As I sit in my apartment attempting to spray some semblance of useful, honest and heartfelt words that make even a fraction of sense onto paper, today is Friday, Sept. 10 – World Suicide Prevention Day.
I’ve written a column similar to the one you’re about to read nearly every year since I began my career as a journalist.
And while the theme in these columns might sometimes sound repetitive, I hope that the varying versions of the story show why the experiences within these pieces need to be brought to light again and again.
If you or someone you know is struggling with depression and/or suicidal thoughts, the National Suicide Prevention Lifeline can be reached by phone at (800) 273-8255. Another option is suicidepreventionlifeline.org, which provides an online version of intervention, and your doctor can help provide resources, too.
Somebody in my life – whom I won’t name to respect privacy – called me last month to talk about depression and the fear that comes with the reality that some days therapy and medication feel to be falling short.
They shared concerns over how it can be difficult to manage the feeling that sometimes we as humans are falling short.
This person is a parent with a strong support system, as well as hobbies and little everyday occurrences that used to bring them feelings of joy. These days, that happiness can be harder to find.
Speaking to a therapist helps, they said, and a tweak to medicine dosage could soon bring better days.
But this person isn’t somebody who sits in the corner at work and appears miserable or projects sadness when they come home to their family at the end of the day. If you met them, you would probably never know they are battling mental health issues.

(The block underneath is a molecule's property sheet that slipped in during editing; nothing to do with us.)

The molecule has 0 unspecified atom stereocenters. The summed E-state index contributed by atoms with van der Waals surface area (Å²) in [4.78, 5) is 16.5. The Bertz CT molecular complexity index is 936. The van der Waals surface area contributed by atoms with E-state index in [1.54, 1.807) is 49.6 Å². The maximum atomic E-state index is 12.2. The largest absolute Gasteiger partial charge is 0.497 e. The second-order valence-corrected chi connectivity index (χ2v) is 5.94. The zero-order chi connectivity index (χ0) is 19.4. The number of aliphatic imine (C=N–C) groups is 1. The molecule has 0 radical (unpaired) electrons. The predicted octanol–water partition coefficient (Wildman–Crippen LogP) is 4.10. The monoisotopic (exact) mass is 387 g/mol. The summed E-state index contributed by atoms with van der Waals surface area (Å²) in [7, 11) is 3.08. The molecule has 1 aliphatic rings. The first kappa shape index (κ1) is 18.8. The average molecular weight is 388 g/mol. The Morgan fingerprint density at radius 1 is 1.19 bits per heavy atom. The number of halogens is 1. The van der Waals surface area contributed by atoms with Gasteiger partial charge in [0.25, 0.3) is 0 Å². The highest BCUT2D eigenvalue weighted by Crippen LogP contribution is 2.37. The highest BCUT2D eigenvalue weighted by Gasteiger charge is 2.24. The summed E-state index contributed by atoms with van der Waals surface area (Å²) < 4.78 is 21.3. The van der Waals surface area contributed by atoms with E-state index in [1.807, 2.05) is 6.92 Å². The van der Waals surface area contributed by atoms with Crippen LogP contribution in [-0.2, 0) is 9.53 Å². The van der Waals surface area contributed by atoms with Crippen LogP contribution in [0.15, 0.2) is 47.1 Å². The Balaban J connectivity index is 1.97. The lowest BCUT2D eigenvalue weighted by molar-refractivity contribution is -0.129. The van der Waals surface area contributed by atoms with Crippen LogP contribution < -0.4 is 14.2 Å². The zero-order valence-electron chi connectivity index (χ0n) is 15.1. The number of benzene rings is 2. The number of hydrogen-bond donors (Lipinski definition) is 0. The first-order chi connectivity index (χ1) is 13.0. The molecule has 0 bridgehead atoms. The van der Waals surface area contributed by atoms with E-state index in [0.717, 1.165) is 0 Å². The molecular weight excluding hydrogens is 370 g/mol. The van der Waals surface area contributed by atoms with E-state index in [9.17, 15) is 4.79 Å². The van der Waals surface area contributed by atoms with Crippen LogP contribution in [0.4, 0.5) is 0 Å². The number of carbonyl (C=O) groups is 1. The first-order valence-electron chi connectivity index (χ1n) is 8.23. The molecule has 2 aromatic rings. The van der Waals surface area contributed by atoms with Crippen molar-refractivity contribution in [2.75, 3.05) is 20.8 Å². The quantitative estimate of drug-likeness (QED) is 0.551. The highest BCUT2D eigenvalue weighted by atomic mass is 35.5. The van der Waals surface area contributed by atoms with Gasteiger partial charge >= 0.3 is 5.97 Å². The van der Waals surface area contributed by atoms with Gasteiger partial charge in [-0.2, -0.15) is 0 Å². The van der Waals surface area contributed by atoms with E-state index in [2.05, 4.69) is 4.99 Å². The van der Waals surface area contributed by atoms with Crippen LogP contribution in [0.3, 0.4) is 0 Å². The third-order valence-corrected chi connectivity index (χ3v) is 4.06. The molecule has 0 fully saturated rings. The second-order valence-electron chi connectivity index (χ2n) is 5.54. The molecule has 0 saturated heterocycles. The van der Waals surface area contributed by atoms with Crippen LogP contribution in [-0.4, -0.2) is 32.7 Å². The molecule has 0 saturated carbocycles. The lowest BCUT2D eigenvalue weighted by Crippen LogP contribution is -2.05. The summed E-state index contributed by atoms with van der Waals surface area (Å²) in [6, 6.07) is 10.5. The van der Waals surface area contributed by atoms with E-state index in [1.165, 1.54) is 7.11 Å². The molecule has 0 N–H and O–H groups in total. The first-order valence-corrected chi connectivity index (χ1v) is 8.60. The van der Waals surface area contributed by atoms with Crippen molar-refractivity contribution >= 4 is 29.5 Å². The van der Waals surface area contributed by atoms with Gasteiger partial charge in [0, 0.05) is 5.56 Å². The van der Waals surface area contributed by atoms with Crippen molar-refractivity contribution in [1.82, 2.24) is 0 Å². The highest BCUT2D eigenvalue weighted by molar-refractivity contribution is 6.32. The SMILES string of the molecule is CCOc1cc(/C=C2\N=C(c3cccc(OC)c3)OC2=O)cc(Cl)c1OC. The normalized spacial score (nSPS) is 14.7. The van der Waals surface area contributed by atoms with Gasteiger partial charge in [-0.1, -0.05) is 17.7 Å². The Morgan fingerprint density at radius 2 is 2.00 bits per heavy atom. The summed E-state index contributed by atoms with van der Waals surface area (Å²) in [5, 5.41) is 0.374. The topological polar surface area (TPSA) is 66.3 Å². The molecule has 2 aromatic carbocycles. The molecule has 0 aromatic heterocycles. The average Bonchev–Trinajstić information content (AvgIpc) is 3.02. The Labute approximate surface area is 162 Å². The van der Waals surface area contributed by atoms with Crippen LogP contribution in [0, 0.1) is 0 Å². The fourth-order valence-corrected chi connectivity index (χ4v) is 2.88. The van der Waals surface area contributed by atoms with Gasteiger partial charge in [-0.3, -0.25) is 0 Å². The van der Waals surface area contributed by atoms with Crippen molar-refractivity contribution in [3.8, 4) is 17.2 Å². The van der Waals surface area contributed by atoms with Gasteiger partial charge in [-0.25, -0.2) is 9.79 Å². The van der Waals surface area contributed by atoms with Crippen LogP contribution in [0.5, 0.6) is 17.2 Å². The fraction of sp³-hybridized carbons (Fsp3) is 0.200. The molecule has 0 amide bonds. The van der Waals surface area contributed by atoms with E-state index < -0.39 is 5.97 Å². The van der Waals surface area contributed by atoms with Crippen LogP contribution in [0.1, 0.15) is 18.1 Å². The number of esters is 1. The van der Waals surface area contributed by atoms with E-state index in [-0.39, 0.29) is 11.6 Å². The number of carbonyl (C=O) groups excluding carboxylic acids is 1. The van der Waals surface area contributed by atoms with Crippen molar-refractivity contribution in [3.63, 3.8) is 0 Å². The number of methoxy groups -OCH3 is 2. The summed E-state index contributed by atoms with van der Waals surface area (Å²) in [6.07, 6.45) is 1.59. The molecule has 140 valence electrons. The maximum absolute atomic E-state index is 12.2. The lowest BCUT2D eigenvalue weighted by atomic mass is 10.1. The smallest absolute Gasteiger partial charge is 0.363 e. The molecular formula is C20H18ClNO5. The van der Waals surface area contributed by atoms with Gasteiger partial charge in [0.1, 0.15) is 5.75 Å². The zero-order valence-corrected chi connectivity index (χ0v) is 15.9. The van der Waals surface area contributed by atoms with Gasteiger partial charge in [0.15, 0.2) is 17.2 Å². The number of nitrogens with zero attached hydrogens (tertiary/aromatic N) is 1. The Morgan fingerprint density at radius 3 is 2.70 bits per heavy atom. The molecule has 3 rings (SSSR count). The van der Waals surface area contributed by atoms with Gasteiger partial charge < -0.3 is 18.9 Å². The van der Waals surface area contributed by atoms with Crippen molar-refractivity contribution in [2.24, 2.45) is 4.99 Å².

And that is the case with so many people, especially as we attempt to return to normalcy after what at times was an especially isolated and difficult year thanks to a global pandemic and world change.
The last time I wrote a column like this, it was in memory of a friend of mine, Lillia, who committed suicide after fighting a battle against depression for much of her young life.
Before that, I shared stories of my own struggle with depression, the mental illness that pushed me to suicidal thoughts before my mother found me.
Depression and mental health issues can look different from person to person. Two people with depression might feel or respond to the feelings differently. Medically, they can be treated differently, much like other medical issues.
I’m a 24-year-old from small-town Wisconsin, and I grew up in a family that could be described as nothing short of loving, supportive and special.
Depression and suicidal thoughts still found me. The thoughts found Lillia, just five days short of 20 years old when she died. They found the person in my life that I wrote about earlier, and they can find anyone at anytime.
That is the truth.
You do not choose to be depressed, and you do not always get to decide to turn the other cheek and ‘forget about it’.
World Suicide Prevention Day is 24 hours long. For someone fighting suicidal thoughts, even that one day can feel like an eternity.
If you are reading this, you know someone who is fighting a battle, perhaps everyday, to keep moving forward. Be kind, educate yourself on mental health issues and the stigma around them, and don’t forget to check in on those around you every once in a while.
For anyone fighting suicidal thoughts, today may be a day you never thought you would see. And who knows what the next one could bring.
Keep fighting, today and every day after.